Life of an epidemic: Australian dengue by Charles Ebikeme
It is always a bad sign when crowds gather. On the morning of Wednesday March 21 in the year 1900, a crowd began to gather in Sydney. A thousand people had gathered outside the offices of the Board of Health in Macquarie Street. They had gathered because bubonic plague had broken out. People had already started to die from the Black Death. Panic was the only course of action.
The Government had stockpiled Haffkine’s serum (named after the Russian bacteriologist that developed it in a makeshift laboratory in a corridor of Grant Medical College) — a new plague vaccine, and had used it to inoculate front‐line health workers, new plague victims and anyone who might have come in contact with them. Read more>>
Schrödinger’s cat: the quantum world not so absurd after all? by Kevin Orrman-Rossiter
Since Erwin Schrödinger’s famous 1935 cat thought experiment, physicists around the world have tried to create large scale systems to test how the rules of quantum mechanics apply to everyday objects. Scientists have only managed to recreate quantum effects on much smaller scales, resulting in a nagging possibility that quantum mechanics, by itself, is not sufficient to describe reality.
Researchers Alex Lvovsky and Christoph Simon from the University of Calgary recently made a significant step forward in this direction by creating a large system that displays quantum behaviour, publishing their results in Nature Physics. Read more>>
Astronauts And Some Australians Get Lonely. How To Fix? This Robot Could Be A Start by Elizabeth Howell
Living alone can be an isolating experience, whether you’re in a remote area of the Outback, in a condo in downtown Sydney, or floating in the International Space Station. In the latter spot, to be sure, there are other astronauts on board and Mission Control is only a radio call away. Still, however, you’re away from family in a dangerous environment.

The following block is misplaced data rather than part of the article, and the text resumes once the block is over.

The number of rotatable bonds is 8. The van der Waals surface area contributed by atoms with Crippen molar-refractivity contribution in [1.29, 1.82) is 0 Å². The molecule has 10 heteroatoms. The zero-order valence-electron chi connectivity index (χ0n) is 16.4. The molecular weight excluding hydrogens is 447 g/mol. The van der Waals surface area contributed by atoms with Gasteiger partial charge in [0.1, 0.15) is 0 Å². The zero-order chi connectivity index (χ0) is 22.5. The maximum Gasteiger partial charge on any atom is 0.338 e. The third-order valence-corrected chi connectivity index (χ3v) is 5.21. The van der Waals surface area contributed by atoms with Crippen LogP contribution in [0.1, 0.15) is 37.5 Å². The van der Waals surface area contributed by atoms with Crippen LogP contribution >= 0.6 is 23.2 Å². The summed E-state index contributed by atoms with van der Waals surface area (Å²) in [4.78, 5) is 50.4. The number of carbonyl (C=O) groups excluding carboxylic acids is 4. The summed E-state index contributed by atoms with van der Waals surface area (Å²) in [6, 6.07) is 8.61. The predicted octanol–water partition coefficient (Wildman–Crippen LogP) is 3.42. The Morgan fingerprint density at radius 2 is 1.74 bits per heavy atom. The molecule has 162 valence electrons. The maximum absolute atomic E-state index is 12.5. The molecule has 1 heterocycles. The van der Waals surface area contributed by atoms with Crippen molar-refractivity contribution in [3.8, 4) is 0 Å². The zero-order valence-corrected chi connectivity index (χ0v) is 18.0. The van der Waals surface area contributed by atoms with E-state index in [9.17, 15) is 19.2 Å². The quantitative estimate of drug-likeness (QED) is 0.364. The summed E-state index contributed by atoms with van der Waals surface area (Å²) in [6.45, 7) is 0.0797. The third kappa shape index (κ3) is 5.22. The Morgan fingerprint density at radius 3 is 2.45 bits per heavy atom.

Japan has just sent up a cute robot, called Kirobo. It talks in Japanese and is intended to be a sometimes companion to astronaut Kochi Wakata, who will arrive on station in November if the schedule holds. The cargo spacecraft, with Kirobo on board, is en route to the station and should arrive Aug. 9. Read more>>
ArduSat: Kickstarting a new era in space education by Jessica Smith
I was awake at stupid o’clock last Sunday morning to watch NASA’s livestream of the launch of the HTV-4 resupply vehicle. At precisely 05:48:46AM AEST, JAXA H-IIB F4 launch vehicle lifted off smoothly en route to resupply the International Space Station (ISS). The 5.4 tonne payload comprised all the usual suspects: water, replacement and upgraded electronics for various ISS systems, spares for major station components, and new equipment and supplies for experiments.
Nestled in amongst the other cargo were four tiny ‘CubeSats’, two of which were funded by a Kickstarter project: ArduSat. These tiny satellites are the first example of crowdfunded space operations, and represent an exciting new development in the recent popularisation of ‘citizen science’. Read more>>
Women in Space: Judith Resnik by Sharon Harnett
This article is one of a series of articles in which I will profile every woman astronaut, cosmonaut and taikonaut who has been into space. Last time we looked at the career of Sally Ride. Today I’m profiling astronaut Judith Resnik. (The feature image above is a collection of drawings of women astronauts by artist Phillip J Bond. You can find Phillip’s wonderful series on women astronauts here.)